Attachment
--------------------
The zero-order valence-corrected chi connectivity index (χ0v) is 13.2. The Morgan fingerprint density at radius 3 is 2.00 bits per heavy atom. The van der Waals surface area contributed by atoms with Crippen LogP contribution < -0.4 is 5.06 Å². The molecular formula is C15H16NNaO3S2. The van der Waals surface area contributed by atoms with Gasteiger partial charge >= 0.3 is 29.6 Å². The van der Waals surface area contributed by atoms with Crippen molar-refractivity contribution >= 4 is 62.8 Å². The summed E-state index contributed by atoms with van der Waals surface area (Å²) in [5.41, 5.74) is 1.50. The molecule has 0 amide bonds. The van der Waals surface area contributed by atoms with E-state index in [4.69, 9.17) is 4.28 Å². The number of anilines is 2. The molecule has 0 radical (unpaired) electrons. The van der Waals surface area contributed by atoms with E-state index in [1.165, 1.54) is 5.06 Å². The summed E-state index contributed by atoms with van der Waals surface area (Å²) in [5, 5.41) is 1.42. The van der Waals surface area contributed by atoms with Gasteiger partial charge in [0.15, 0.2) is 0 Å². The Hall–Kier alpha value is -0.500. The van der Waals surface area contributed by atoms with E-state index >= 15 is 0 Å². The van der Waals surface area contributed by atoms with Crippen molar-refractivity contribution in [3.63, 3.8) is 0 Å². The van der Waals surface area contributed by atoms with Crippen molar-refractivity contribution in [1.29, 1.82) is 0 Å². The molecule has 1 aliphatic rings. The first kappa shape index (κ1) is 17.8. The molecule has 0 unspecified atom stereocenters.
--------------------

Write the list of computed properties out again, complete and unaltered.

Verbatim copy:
The zero-order valence-corrected chi connectivity index (χ0v) is 13.2. The Morgan fingerprint density at radius 3 is 2.00 bits per heavy atom. The van der Waals surface area contributed by atoms with Crippen LogP contribution < -0.4 is 5.06 Å². The molecular formula is C15H16NNaO3S2. The van der Waals surface area contributed by atoms with Gasteiger partial charge >= 0.3 is 29.6 Å². The van der Waals surface area contributed by atoms with Crippen molar-refractivity contribution >= 4 is 62.8 Å². The summed E-state index contributed by atoms with van der Waals surface area (Å²) in [5.41, 5.74) is 1.50. The molecule has 0 amide bonds. The van der Waals surface area contributed by atoms with E-state index in [4.69, 9.17) is 4.28 Å². The number of anilines is 2. The molecule has 0 radical (unpaired) electrons. The van der Waals surface area contributed by atoms with E-state index in [1.165, 1.54) is 5.06 Å². The summed E-state index contributed by atoms with van der Waals surface area (Å²) in [5, 5.41) is 1.42. The van der Waals surface area contributed by atoms with Gasteiger partial charge in [0.15, 0.2) is 0 Å². The Hall–Kier alpha value is -0.500. The van der Waals surface area contributed by atoms with E-state index >= 15 is 0 Å². The van der Waals surface area contributed by atoms with Crippen molar-refractivity contribution in [3.63, 3.8) is 0 Å². The van der Waals surface area contributed by atoms with Crippen molar-refractivity contribution in [1.29, 1.82) is 0 Å². The molecule has 1 aliphatic rings. The first kappa shape index (κ1) is 17.8. The molecule has 0 unspecified atom stereocenters.